On Minga

So I got to attend a talk by Craig Kielburger of Free the Children and Me to We Fame and he introduced this really awesome concept of Minga. This man was trying to build a school in either central of south America. Due to some set of circumstances they only had two day left there to finish building this school. They didn't think it would be possible so they went to talk to the community elder, to explain that they wouldn't be able to finish in time. The response was a casual "don't worry we will call a minga" Obviously this was being translated and when the word came up, an explanation was given. "A spontaneous gathering of people to help out and work for the good of the community". Sounded simple enough, but they didn't believe it would be enough to help.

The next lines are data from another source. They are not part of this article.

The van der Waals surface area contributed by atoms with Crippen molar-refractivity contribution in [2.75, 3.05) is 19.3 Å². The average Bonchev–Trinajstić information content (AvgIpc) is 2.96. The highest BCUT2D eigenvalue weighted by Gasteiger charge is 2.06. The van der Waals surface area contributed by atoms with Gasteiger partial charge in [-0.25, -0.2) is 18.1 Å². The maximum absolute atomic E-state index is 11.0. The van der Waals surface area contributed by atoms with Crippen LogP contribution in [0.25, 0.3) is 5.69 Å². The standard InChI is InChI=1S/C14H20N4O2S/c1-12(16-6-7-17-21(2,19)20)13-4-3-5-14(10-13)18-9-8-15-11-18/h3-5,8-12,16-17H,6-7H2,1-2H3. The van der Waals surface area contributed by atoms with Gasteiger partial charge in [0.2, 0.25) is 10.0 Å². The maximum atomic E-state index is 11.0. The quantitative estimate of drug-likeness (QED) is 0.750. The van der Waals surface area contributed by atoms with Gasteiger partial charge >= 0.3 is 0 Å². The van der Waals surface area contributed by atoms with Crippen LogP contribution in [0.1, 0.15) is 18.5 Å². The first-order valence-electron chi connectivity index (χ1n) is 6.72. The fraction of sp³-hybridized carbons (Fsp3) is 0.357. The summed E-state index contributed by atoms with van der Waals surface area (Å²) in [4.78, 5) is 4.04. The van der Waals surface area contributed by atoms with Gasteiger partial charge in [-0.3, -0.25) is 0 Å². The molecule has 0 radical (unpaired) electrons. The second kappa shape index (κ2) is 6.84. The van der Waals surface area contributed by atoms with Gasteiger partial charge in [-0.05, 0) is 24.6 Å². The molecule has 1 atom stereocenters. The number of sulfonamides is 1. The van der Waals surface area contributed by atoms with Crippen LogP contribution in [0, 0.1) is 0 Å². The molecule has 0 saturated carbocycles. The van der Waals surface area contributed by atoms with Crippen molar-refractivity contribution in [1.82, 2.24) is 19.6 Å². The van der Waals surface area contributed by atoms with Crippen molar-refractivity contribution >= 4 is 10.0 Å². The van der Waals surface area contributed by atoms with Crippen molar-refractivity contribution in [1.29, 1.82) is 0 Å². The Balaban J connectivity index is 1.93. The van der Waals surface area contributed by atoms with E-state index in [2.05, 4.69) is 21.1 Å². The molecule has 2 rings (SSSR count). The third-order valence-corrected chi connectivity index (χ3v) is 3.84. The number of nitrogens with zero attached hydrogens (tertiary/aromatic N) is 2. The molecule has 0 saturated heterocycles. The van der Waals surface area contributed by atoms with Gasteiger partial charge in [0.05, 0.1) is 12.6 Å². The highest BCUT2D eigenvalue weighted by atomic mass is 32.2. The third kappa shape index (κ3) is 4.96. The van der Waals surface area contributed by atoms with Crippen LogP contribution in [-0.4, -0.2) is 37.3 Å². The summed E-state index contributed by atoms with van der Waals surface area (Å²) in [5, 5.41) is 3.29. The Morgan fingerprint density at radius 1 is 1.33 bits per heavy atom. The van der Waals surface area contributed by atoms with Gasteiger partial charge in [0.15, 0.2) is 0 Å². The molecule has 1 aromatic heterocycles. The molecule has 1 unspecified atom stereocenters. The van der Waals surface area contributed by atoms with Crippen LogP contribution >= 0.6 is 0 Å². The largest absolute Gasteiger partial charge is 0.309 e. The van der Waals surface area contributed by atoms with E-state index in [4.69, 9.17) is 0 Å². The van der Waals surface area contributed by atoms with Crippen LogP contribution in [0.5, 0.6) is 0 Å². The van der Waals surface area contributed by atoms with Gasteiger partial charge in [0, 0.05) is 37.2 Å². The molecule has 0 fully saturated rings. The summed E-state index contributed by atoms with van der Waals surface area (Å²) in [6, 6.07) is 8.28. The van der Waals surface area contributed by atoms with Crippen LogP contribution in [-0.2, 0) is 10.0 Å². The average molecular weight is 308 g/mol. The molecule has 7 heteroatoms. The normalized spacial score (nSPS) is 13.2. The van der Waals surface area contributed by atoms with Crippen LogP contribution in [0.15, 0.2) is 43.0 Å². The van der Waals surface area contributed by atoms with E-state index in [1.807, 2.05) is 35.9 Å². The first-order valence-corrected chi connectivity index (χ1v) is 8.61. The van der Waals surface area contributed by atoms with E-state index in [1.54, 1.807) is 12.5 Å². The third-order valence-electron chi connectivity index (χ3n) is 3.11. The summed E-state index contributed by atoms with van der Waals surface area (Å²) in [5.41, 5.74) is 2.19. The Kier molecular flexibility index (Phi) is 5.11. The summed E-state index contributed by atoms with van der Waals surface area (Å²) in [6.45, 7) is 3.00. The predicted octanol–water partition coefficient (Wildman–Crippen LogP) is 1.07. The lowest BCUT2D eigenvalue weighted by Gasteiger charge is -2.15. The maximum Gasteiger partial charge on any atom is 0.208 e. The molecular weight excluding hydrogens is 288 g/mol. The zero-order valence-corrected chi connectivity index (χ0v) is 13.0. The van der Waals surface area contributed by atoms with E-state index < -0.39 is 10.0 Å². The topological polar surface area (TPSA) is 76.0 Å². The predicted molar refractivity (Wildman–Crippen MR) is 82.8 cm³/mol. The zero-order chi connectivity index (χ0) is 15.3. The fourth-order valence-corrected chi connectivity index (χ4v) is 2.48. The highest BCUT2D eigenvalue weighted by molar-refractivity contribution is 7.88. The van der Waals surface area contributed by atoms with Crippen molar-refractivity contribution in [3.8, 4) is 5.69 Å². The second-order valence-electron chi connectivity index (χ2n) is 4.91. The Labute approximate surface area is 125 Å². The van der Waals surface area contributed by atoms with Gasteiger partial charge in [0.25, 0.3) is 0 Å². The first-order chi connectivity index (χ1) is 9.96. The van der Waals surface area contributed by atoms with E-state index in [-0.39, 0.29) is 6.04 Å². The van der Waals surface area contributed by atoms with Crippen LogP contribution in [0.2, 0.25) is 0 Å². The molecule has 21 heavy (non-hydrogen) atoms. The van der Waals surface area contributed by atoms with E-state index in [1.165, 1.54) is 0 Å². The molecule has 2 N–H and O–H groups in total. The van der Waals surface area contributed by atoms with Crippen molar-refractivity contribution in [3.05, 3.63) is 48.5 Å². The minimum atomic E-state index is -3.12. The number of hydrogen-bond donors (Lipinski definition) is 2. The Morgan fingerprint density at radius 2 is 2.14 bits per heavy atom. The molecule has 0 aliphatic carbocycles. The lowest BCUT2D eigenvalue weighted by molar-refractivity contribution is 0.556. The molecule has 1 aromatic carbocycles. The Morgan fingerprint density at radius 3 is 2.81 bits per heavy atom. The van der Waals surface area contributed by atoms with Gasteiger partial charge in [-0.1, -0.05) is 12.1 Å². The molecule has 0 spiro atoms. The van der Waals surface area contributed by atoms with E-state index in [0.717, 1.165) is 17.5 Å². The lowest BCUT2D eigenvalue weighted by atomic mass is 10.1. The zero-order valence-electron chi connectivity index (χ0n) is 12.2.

The next morning literally the entire population of the surrounding area and beyond had showed up to build this school. Most of them had other work they could have been doing and many of them would never directly benefit from the school, but they did it anyways. It startled and humbled these volunteers who were building the school and it made them realize something important. Alot of linguist and anthropologist will tell you that language reflects culture and vice versa. In English we have no word for Minga and this type of thing never happens here in Canada, or North America. The closest translation that could be thought of was riot, except for good.
What does that say about our culture?

No comments: